After we detected the backdoors, we began to understand how the cybercriminals could steal the money. If they had remote access to the computer, they could have make their own payment order, and then the key file and the sender's IP address would be legitimate. But we still didn't know how they criminals got the password to access the banking software. We decided to look for a keylogger program.The keylogger
The file 'Svchost.exe' attracted our attention, located in the root of the system disk. It turned out to be a keylogger (detection added with the verdict 'Trojan-Spy.Win32.Delf'); it also contained functionality to manage the configuration of Backdoor.Win32.RMS. This unusual capability was apparently introduced by the cybercriminals because they needed a tool to control the modified Remote Manipulator System: they had hidden this program's entire user interface and could use it to manage the configuration.
We also discovered that this keylogger was downloaded with the help of Backdoor.Win32.RMS.
The keylogger sent a log containing all stolen information to the C&C at regular intervals and kept an up-to-date copy of the log on the infected computer's hard drive. We found the banking password within the piles of information stolen by the keylogger.The battle plan
Following our research, we reconstructed the cybercriminals' action plan:
- The cybercriminals launched a targeted attack using social engineering and a Microsoft Word vulnerability to infect the accountant's computer with Backdoor.Win32.RMS.
- With the help of that backdoor, the cybercriminals loaded two more malicious programs onto the victim computer: a keylogger (Trojan-Spy.Win32.Delf) and another backdoor (Backdoor.Win32.Agent) which establishes remote VNS access to the victim computer.
- The keylogger intercepted the password to the remote banking account.
- While the accountant was away from his computer, the cybercriminals used Backdoor.Win32.Agent and the VNS access to the computer to start the banking software on behalf of the accountant.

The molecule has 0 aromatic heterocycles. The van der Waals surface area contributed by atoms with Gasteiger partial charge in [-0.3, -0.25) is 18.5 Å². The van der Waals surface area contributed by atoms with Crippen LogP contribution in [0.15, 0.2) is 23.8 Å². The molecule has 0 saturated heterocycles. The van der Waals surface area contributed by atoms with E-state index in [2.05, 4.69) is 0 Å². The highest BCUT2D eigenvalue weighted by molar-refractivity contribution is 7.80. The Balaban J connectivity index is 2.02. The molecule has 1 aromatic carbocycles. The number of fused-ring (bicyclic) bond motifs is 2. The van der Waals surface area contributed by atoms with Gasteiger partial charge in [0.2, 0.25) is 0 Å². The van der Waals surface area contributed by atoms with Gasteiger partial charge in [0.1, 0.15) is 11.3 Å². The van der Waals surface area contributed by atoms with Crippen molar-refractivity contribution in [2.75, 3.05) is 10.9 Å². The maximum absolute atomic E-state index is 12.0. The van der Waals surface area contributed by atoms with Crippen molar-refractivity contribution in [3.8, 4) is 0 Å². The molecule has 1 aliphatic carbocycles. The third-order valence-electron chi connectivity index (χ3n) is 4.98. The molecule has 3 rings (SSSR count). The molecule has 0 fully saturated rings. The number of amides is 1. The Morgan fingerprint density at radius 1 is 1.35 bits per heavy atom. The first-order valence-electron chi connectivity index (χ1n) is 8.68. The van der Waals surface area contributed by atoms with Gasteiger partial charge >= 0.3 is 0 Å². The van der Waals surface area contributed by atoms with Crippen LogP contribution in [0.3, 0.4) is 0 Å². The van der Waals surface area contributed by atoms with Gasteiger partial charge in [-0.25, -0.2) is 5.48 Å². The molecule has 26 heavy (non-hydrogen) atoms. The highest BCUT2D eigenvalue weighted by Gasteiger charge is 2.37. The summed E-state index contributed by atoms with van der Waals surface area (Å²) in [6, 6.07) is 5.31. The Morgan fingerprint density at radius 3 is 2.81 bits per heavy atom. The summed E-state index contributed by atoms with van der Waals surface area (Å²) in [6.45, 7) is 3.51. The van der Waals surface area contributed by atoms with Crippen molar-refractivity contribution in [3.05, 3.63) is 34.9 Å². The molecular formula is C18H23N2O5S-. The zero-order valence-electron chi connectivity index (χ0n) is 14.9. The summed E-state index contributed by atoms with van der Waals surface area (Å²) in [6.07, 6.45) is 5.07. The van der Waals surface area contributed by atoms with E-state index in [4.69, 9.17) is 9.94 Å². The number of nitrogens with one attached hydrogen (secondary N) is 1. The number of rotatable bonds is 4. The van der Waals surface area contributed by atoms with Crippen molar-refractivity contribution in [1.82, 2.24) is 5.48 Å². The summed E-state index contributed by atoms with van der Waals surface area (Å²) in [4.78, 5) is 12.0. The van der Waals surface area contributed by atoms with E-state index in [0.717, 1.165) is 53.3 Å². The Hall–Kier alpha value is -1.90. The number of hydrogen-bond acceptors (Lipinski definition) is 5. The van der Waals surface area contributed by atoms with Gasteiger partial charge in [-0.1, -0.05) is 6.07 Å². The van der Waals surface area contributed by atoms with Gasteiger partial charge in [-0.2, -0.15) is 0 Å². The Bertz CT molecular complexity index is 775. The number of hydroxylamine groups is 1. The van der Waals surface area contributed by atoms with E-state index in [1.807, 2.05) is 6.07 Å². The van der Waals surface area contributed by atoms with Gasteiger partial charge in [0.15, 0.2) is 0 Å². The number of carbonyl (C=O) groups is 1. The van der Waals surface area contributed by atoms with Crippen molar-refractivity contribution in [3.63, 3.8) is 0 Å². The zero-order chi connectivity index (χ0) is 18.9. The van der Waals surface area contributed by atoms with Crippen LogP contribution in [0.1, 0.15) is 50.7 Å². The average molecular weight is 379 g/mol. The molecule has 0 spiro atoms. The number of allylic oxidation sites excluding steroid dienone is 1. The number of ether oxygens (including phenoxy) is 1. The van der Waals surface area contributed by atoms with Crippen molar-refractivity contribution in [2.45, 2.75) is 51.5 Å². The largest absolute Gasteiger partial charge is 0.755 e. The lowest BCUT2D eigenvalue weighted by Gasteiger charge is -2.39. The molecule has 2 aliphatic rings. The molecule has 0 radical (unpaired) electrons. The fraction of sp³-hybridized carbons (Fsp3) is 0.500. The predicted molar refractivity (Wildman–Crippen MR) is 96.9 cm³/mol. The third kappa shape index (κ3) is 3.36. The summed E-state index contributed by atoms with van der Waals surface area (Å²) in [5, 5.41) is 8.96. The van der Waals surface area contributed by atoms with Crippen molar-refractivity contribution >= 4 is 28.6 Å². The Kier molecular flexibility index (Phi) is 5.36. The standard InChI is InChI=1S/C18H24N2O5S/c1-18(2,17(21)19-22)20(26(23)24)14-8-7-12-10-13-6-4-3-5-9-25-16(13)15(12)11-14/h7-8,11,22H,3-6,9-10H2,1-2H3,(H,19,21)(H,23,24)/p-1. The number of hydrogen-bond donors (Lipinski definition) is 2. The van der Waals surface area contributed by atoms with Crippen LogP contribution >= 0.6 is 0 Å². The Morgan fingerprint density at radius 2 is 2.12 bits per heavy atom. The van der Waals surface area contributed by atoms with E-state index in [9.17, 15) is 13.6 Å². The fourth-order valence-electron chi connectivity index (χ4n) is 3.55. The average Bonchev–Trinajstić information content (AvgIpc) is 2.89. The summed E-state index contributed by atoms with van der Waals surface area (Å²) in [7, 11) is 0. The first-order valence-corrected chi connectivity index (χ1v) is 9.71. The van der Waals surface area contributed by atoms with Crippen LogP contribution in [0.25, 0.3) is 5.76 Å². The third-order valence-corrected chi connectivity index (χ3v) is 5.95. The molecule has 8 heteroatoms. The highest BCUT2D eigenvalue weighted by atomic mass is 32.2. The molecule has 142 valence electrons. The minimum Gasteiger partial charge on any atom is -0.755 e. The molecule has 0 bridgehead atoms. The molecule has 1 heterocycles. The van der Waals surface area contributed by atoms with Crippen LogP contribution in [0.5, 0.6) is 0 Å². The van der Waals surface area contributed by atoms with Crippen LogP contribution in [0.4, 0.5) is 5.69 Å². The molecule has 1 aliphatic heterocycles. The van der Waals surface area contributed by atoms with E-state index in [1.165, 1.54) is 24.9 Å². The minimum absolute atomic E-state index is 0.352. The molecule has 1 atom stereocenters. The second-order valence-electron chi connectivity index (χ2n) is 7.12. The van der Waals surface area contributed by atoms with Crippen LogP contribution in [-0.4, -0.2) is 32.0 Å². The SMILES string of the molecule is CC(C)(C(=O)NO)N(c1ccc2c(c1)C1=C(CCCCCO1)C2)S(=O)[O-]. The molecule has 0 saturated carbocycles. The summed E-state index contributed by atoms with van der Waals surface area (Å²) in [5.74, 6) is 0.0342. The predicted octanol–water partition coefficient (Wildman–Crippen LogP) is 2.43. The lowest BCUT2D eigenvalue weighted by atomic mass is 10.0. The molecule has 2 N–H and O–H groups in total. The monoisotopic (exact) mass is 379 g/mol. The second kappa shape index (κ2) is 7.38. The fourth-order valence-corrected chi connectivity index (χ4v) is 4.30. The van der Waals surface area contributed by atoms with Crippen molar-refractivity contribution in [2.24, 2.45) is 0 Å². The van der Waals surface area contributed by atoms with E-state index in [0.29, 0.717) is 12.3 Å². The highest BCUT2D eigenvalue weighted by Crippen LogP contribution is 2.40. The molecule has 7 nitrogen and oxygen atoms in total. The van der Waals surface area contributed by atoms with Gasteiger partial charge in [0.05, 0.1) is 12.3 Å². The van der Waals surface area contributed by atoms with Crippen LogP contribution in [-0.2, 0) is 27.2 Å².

- The cybercriminals used the password intercepted by the keylogger to create a payment order worth 300,000 rubles and send it to the bank.
- A bit later, they created another payment order, this time worth 3 million rubles, and sent it to the bank.
As we got towards the end of the investigation, we discovered yet another interesting fact: the IP-addresses of C&C servers for all malicious programs used in the attack belonged to the same sub-network.
Diagram of the cybercriminal attack
We also found out that the cybercriminals acted very fast: it took them just four days to carry out their planned crime. Three days were spent preparing, and the plan was executed within just a few hours on the fourth day.
Day 1. The cybercriminals sent the email to the company's accountant. The accountant read the email, opened the attachment, and the malicious program Backdoor.Win32.RMS was downloaded to his program. On the following days, the cybercriminals used this program to watch the accountant's activities.
Day 4. The cybercriminals used Backdoor.Win32.RMS to load the keylogger Trojan-Spy.Win32.Delf to the victim computer and intercepted the password to the banking software. Soon afterwards they loaded Backdoor.Win32.Agent and used it to connect to the accountant's computer. Then they sent payment orders from the victim computer to the bank.Notifying the cybercriminals' victims
As the cybercriminals used several IP addresses from the same sub-network, we decided to have a closer look at the C&C servers. As it turned out, the cybercriminals made a mistake when configuring one of the servers, so any user can see the HTTP requests to the C&C servers. That's how we were able to track down the IP addresses from which requests were sent using the keylogger's protocol. As we found out, there were several computers with different IP-addresses infected with the keylogger.
There was one odd feature of this keylogger: when it was launched on an infected computer, it downloaded the latest version of its log from the C&C server. Thus, any user could review the keylogger's log if they opened the appropriate URL address in their web browser. We decided to have a close look at the HTTP requests sent to the C&C server, and in them we found the names of the logs that the keyloggers sent to the C&C server. In many cases, the logs contained the name of the organization which owned the infected computer and the victims' contacts (We could also find the victims' IP addresses using the vulnerability in the C&C server). This information helped us contact other victims (most of them were accountants at SMBs) and warn them that their computers were infected. They were very grateful for the information.Features of banking attacks
As we said at the beginning of the article, this attack is a typical case of stealing money from a company.
- Cybercriminals actively use social engineering to encourage users to open the malicious file.
- When attacking important targets, cybercriminals may use new exploits for previously unpublished vulnerabilities. In such cases regular attack detection tools, such as IDS, are not good enough.
- Yet another feature of this attack is that it involves legal software. This is a growing trend: we see cybercriminals using legitimate applications to gain remote access to victim computer before downloading and launching malicious files on them.
Members of staff who deal with commercially important information and handle the company's finances need training on the basics of IT security. The company must implement security policies that would minimize the risk of employee negligence causing an infection on the corporate network.